It seems, pardon the pun, cut and dry, but as you’ll see it is anything but. Any cultural slant might be laid bare through similar scrutiny, so beware: those publications that seem to want to the headline to read “Dumb Asians All Want to Look The Same” are incapable of seeing their own cultural bias. We are all, in a sense, blind to ourselves.
Let’s try to open our eyes a little. I want to look at this, leading off with one of the better articles I’ve found on this phenomenon,
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“There’s a real problem when you make generalizations about a whole country full of women, that they’re all culturally duped,” Hejiin Lee said in an interview. “There are certain economic situations happening in Korea and America that might impel different choices.
… Read the rest
In a study that examined the associations between responses to racial theme party images on social networking sites and a color-blind racial ideology, Brendesha Tynes, a professor of educational psychology and of African American studies at Illinois, discovered that white students and those who rated highly in color-blind racial attitudes were more likely not to be offended by images from racially themed parties at which attendees dressed and acted as caricatures of racial stereotypes (for example, photos of students dressed in blackface make-up attending a “gangsta party” to celebrate Martin Luther King Jr. Day).
“People who reported higher racial color-blind attitudes were more likely to be white, and more likely to condone or not be bothered by racial-theme party images,” Tynes said. “In fact, some even encouraged the photos by adding comments of their own such as ‘Where’s the Colt 45?’ or ‘Party like a rock star.’ ”
To conduct the study, Tynes showed 217 ethnically diverse college students images from racially themed parties and prompted them to respond as if they were writing on a friend’s Facebook or MySpace page.
From FC Student Blog:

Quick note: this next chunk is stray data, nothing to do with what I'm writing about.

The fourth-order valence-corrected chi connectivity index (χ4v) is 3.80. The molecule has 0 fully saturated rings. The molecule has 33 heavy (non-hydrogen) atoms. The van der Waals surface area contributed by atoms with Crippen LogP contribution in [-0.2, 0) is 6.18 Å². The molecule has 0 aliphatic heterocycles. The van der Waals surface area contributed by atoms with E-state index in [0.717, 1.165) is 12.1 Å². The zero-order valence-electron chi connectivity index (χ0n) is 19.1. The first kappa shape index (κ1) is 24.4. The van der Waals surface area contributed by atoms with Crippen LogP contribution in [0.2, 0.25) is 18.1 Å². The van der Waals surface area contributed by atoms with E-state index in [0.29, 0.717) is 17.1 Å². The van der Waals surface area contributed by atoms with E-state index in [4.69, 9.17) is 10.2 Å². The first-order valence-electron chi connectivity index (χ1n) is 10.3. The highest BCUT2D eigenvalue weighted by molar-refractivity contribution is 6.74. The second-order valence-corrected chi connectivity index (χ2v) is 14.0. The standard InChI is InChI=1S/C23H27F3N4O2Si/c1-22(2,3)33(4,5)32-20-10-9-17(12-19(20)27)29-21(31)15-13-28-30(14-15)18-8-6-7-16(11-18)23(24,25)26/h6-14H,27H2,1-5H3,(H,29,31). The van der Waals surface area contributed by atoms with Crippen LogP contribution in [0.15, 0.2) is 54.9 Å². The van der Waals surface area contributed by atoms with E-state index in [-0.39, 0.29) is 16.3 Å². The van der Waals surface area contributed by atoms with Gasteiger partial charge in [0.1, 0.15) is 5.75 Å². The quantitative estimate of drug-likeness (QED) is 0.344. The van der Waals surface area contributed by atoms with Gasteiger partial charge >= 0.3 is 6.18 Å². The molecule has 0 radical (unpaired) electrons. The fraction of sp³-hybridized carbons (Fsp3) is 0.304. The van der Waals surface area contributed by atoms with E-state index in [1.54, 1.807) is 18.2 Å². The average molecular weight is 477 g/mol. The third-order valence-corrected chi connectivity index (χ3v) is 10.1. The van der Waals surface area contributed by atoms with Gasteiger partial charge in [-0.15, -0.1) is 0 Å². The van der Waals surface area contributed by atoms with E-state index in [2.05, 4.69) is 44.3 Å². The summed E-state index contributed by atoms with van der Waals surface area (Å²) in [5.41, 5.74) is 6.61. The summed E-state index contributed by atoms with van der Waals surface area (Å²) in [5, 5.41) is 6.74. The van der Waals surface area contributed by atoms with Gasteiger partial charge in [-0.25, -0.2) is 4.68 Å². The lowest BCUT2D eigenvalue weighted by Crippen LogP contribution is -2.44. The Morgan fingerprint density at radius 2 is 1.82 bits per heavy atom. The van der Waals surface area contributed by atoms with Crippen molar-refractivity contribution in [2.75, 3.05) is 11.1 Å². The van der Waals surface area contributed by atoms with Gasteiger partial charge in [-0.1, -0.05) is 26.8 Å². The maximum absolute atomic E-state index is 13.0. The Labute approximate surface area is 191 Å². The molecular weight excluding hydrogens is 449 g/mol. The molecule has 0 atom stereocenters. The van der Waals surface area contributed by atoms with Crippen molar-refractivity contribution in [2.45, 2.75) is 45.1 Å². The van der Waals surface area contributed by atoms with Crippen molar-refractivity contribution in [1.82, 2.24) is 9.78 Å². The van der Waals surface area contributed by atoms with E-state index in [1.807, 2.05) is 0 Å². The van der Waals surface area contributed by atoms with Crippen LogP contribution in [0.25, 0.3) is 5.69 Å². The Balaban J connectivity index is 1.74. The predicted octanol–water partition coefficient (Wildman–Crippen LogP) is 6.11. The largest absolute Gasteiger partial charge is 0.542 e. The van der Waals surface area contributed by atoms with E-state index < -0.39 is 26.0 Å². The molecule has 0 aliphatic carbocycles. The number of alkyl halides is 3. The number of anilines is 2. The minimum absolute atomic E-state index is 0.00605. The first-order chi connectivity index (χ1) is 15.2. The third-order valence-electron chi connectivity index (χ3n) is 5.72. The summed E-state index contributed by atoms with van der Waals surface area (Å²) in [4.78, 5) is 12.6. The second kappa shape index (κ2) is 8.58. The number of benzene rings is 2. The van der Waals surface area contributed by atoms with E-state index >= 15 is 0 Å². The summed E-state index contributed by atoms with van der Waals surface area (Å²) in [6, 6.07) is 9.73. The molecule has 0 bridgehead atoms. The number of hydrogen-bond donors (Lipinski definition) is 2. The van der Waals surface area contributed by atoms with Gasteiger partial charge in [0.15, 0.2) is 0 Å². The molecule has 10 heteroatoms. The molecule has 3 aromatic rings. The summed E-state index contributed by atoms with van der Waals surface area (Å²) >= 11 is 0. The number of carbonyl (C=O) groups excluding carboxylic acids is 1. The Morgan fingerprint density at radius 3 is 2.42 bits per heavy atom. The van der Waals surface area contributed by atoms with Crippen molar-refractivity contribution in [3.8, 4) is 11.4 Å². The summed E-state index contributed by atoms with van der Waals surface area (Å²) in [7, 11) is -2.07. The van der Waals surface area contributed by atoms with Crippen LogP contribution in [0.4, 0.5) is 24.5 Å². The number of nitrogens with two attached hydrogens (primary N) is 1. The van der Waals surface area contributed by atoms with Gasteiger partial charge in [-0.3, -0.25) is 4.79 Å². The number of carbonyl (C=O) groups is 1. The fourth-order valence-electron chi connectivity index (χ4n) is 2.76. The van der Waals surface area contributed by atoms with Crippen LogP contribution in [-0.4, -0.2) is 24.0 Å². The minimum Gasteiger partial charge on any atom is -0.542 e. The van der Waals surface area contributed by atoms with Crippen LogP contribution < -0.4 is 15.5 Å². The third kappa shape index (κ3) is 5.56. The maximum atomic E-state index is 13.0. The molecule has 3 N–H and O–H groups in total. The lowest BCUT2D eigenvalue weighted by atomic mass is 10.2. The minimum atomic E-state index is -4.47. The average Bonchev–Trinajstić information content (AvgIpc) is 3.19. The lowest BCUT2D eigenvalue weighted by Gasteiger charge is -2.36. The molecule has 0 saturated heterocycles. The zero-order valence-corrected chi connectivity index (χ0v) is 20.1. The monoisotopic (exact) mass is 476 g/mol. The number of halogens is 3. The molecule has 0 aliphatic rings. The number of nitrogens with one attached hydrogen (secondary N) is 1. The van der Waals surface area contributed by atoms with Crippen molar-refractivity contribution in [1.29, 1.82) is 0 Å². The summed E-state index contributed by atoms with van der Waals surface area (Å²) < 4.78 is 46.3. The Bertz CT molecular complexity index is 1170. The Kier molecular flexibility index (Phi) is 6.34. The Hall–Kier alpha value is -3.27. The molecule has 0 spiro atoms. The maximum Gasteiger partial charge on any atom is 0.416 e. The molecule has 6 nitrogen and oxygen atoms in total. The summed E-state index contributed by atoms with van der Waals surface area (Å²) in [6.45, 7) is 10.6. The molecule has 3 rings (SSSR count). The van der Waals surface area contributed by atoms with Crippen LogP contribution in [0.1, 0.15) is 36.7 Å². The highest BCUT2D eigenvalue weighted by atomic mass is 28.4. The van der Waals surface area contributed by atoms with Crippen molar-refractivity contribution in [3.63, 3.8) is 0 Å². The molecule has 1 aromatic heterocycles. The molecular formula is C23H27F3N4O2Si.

… Read the rest
In his book, Making Comics, Scott McCloud created a chart categorizing artists according to four intentions — what artists are most interested in, in creating art. His categories are:
- Formalist — The Formalist is interested in examining the boundaries of an art form, stretching them, exploring what the form is capable of. The Formalist is interested in experimenting, turning the form upside-down and inside-out, moving in new, bold, untried directions, inventing and innovating. Formalists are the cutting edge, the avant-garde, the ones willing to break tradition and established ways. Strict narrative or craft is not as important as trying something new and unexpected, playing with and breaking traditional concepts, getting to the heart of understanding what art itself is.
Years ago, while a student at USC’s Cinema Production Department, I took a class taught by Arthur Knight, whose The Liveliest Art: A Panoramic History of the Movies was a standard textbook at colleges and universities all over the world. In it he argued that cinema was the liveliest art because it incorporated all arts. It’s a notion that was dear and sacrosanct to all of us cinephiles. For centuries it was cathedrals that incorporated all arts; then it was opera; in the 20th century, supposedly, cinema. Nowadays that’s hardly the case. Hollywood blockbusters are made for the PG-13 audience, except for a few “serious” movies that aim at Academy Awards recognition and, under the pretense of being socially or culturally relevant, are generally platitudinous. Then there are the inevitably marginal “independent” movies that, far from incorporating all arts, are minimalistic not only in production values but above all in content.… Read the rest
Jerry Lembcke writes at CounterPunch:
… Read the rest
Writing for his October 25, 2013 New York Times column, Paul Krugman noted the attraction that apocalyptic scenarios had for American investors, policy makers, and economists. He named Alan Simpson and Erskine Bowles as “deficit-scolds” whose doomsaying has been overwrought, and he reprised a 2010 article by Alan Greenspan in which the former Chairman of the Federal Reserve warned that the national budget deficit would lead to soaring inflation and interest rates, trends that we have not yet seen.
Mr. Krugman is an economist so it is understandable that it would be the scaremongers in his own area of expertise that catch his attention. His concern that the “debt-apocalypse community,” as he calls it, includes powerful people whose technical judgment might be clouded by irrational fears is legitimate. A single policy enunciation by any one of them, after all, can make or break the life-chances of millions of people around the globe.